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File Image: IOL

Sars show their teeth to South Africans abroad

By Opinion Time of article published Dec 1, 2020

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By Thomas Lobban

The hotly debated amendment to Section 10(1)(o)(ii) or “Expatriate Exemption” took effect from 1 March 2020, with the questions on many expatriates’ minds often being “how will Sars find me? What does the SARS audit of an expatriate look like and what questions should I expect?”

Anyone who has been sharply following the Sars expatriate tax law change will know that expatriates are being earmarked for aggressive targeting. They would also know Sars started a dedicated “Foreign Employment” unit to execute on this mandate, but what happens when you are on their radar and the audit commences?

The evidence

On an audit request dated 02 November 2020 from Sars, the following questions/requests were posed to the expatriate filing the return:

  • Submit 12 months bank statement with all income and a description which reconciles with what was declared to Sars;
  • Submit a copy of the tax clearance application and approval for immigration;
  • On the unsold property in South Africa, what is the intention of holding this property?;
  • Date of departure from OR Tambo airport.

The questions speak for themselves and will be a reality check for those who have been putting off dealing with their tax obligations decisively, or who followed the “quick and easy” solutions, which leave room for maximum risk and little protection in the long run.

Unfortunately, expatriates were forewarned on being compliant, and with Sars’ recent inclusion of the words “wilfully or negligently” in the Tax Administration Act, one cannot take these questions lightly when responding nor plead ignorance after the fact; the consequence of which include imprisonment or a hefty fine.

Onus remains on the taxpayer

What remains important is that, if you are claiming non-resident tax status of South Africa –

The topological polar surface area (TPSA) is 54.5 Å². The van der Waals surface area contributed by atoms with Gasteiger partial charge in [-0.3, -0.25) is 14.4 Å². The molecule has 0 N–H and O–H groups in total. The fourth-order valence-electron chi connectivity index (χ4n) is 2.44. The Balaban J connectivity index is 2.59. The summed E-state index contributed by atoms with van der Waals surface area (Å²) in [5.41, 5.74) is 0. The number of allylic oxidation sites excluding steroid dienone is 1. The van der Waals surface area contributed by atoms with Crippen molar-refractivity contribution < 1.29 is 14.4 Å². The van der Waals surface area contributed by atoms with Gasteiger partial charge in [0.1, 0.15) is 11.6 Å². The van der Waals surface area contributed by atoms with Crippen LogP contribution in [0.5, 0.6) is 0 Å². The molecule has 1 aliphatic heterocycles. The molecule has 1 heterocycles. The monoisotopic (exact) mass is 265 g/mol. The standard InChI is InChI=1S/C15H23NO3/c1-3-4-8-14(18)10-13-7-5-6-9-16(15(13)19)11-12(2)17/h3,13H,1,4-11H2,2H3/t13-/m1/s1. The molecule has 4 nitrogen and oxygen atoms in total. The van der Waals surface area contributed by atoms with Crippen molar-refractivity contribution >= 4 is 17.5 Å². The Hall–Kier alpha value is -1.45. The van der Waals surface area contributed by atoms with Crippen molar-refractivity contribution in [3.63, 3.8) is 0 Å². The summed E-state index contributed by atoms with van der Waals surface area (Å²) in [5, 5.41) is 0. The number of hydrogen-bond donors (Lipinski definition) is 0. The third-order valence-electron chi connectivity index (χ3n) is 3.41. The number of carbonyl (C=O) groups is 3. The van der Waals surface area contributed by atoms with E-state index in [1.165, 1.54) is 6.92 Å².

You want your Sars tax record to show financial emigration before the SARS audit starts.

Financial emigration is only possible until end February 2021; when there will be a new, uncertain process; of which conveniently no details have been shared, but it will be more stringent.

Where you cannot do financial emigration, the double tax agreement tie-breaker clause is an equally legitimate route to break residency; but this must be properly done and declared to Sars.

The Sars system is clearly now identifying expatriates and they have started with enforcement; with the shortage of revenue collection, they can leave no stone unturned and some see expatriates as an easy target.

Where you cannot do financial emigration or use a double tax agreement, you need to look at the various legitimate means of reducing your Sars obligation.

Closing remarks

Those who have left their situations to chance or “fly-by-night” advice will unfortunately need to deal with the consequences. Many think that as they have not heard anything from Sars yet, that they have managed to keep themselves hidden. However, Sars is only starting to “warm-up” in its collection duties from South Africans earning foreign income, who have legitimately been a softer target due to rife non-compliance in the past, and which makes it even easier for Sars to raise an audit.

Simply put, formalise your tax residency status with Sars or get ready to deal with a tougher Sars going forward. To view the Sars audit request mentioned above, click here.

Thomas Lobban is the Legal Manager for Cross-Border Taxation at Tax Consulting SA

PERSONAL FINANCE

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